Shell UK Fife NGL and ExxonMobil Chemical Limited FEP at Mossmorran and ExxonMobil Chemical Limited at Braefoot Bay are regulated under the PPC. The regulations permit and regulate many industrial activities that may pollute our environment. Licences, known as permits, set strict conditions that must be met to prevent or reduce any impact on the environment. For FNGL and FEP at Mossmorran the PPC Permits include specific conditions on flaring including a requirement to provide an incident report for any significant unplanned flaring. Similar licences are in place for ExxonMobil Chemical Limited at Braefoot Bay although these are less complex. We carry out regular inspections of both facilities and reviews monitoring and other returns to check compliance.
Annual compliance is also assessed using our Compliance Assessment Scheme and the results published on our website. For Mossmorran sites search under ‘Fife Ethylene Plant’ or ‘Fife NGL Plant’; and for Braefoot Bay search under ‘ExxonMobil Chemical Limited’.
Control of Major Accident Hazard (COMAH) Regulations 1999
The Shell UK and Exxon Mobil Chemical Limited Sites at Mossmorran and Braefoot Bay also fall under the COMAH Regulations which are jointly regulated by the Health and Safety Executive (HSE) and SEPA as the Competent Authority. Qualifying sites are divided into Lower Tier and Top Tier sites based on quantities of dangerous substances held on the site.
The Mossmorran and Braefoot Bay sites are classed as Top Tier sites due to the quantities of highly flammable substances present. As such they must submit a Safety Report every five years which demonstrates the implementation of safety management systems to prevent major accidents and limit their consequences to people and the environment.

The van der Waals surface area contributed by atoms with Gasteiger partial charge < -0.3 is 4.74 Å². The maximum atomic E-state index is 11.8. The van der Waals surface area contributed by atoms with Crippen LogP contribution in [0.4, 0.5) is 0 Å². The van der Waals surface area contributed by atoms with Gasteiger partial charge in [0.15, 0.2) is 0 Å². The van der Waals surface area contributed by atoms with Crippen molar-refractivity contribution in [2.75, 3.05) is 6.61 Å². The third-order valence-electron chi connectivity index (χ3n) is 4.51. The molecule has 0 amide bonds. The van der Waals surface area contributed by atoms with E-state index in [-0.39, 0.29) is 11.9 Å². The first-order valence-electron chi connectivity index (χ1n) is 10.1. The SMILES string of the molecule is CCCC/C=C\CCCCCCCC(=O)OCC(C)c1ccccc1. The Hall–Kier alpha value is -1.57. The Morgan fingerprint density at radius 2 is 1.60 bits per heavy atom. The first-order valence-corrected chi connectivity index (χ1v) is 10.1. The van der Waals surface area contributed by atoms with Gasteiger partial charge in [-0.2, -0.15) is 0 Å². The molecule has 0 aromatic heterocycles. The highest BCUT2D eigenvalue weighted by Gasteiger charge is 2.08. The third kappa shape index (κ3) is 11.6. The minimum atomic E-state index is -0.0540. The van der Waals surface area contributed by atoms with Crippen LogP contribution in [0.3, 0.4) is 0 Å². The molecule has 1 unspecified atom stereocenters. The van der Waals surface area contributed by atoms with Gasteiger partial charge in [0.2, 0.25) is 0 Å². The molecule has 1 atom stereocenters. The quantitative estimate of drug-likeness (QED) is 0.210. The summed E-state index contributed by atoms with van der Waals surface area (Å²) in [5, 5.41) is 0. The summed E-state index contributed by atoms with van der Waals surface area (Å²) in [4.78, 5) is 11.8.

Further information on COMAH is available on the Health and Safety Executive website
In addition to carrying out routine regular inspections under both PPC and COMAH, SEPA has a duty to carry out investigations into incidents under both regulatory regimes. SEPA focus on the environmental aspects of incidents although there is often an overlap with safety aspects considered under COMAH by the HSE.
Extensive air quality monitoring has demonstrated that concentrations of benzene and other hydrocarbons are consistently low in the vicinity of the facilities at Mossmorran and Braefoot Bay.
There has recently been local concern over the perceived impact of the Little Raith Wind Farm on the dispersion of air emissions from the Mossmorran complex during normal operation and flaring. Concentrations of benzene measured in the vicinity of the plant were low throughout 2012 and are similar to those you would expect to find in a typical rural setting. The concentrations were well below the Air Quality Standards before and after the turbines came into operation.
We have published the following position statement.
We participate in the following external meetings with other organisations:
Mossmorran and Braefoot Bay Community and Safety Committee
These community liaison meetings are held once a quarter and are attended by local councillors, representatives from local community councils, SEPA, ExxonMobil Chemical Limited, Shell UK and Fife Council. The minutes of the meetings should be made publically available to members of local communities through community council meetings, local libraries and the Fife Direct webpage.
- Mossmorran and Braefoot Bay Independent Air Quality Monitoring Review Group
The Mossmorran & Braefoot Bay Independent Air Quality Monitoring (IAQM) Review Group advises Fife Council regarding the quality of ambient air associated with air emissions from operations at the Mossmorran plants and the Braefoot Bay terminal facilities.
Of particular relevance are issues relating to any health concerns raised by residents within the local communities and a key role is assisting with the communication of information relating to environmental air quality. The IAQM Review Group is independently chaired and includes representatives from Fife Health Board, SEPA, Fife Council, the Institute of Occupational Medicine and community representatives. The Group meet twice per year and publishes an annual report which is available from the Fife Direct webpage.